Neil Gaiman's Love Sonnet

tree leaves wind

I like poetry. I'm no expert in it, but I appreciate it. If you think you don't appreciate poetry, just try this: pour yourself a glass of wine, settle down on the sofa, and perform dramatic poetry readings to your cat or any other audience you can gather. Forever after, unless you lack a soul or a sense of humor, you will enjoy poetry.

I just discovered this poem. It was first published several years ago by one of my favorite authors, and today I've decided to reproduce it here:

Dark Sonnet (or Sonnet)

Neil Gaiman

I don't think that I've been in love as such,
Although I liked a few folk pretty well.
Love must be vaster than my smiles or touch,
For brave men died and empires rose and fell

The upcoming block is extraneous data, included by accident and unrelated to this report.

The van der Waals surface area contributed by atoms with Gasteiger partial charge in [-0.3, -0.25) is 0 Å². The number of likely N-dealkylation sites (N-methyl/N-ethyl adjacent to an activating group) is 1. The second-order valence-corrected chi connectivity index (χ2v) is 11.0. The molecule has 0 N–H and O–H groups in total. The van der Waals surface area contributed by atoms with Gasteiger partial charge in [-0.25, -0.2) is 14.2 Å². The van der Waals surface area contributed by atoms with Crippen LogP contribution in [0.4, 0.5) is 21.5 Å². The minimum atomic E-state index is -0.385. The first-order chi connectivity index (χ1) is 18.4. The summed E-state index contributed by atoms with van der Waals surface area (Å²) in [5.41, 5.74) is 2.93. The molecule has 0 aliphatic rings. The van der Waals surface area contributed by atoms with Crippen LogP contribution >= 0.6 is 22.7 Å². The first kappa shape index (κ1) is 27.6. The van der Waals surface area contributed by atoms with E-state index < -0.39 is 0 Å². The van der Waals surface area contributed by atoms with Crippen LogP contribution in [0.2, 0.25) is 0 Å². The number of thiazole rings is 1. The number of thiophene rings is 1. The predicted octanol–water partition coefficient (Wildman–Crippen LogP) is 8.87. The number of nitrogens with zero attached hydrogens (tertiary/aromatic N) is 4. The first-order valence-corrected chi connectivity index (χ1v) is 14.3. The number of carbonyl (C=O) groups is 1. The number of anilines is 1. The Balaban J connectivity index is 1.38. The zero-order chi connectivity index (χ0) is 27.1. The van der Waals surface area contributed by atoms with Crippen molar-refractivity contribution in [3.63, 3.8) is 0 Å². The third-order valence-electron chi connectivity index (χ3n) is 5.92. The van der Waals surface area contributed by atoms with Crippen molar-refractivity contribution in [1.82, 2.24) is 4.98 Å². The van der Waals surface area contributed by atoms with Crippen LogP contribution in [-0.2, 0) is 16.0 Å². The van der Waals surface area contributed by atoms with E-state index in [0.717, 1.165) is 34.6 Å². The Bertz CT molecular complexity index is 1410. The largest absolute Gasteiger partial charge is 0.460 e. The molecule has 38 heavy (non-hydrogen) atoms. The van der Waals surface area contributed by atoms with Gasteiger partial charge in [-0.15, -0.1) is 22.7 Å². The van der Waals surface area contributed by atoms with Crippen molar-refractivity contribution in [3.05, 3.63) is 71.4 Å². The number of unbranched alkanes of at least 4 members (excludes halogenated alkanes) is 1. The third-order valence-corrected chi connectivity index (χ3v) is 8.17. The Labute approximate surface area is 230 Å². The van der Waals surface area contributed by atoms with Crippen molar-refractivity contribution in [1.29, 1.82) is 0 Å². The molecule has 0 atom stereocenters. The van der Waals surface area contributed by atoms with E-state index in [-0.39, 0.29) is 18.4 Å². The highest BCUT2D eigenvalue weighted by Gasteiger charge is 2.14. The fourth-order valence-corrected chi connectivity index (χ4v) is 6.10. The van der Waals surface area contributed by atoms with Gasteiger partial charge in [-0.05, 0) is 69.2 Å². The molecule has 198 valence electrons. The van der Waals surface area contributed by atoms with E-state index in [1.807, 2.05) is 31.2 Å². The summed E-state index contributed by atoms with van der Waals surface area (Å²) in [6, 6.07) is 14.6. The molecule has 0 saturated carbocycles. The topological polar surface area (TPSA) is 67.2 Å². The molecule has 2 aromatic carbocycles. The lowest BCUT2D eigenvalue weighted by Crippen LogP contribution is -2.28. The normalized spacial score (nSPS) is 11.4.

For love: girls followed boys to foreign lands
And men have followed women into Hell.

In plays and poems someone understands
There's something makes us more than blood and bone
And more than biological demands...
For me, love's like the wind, unseen, unknown.
I see the trees are bending where it's been,
I know that it leaves wreckage where it's blown.
I really don't know what "I love you" means.
I think it means "Don't leave me here alone."

photo credit: Pathos Photos via photopin cc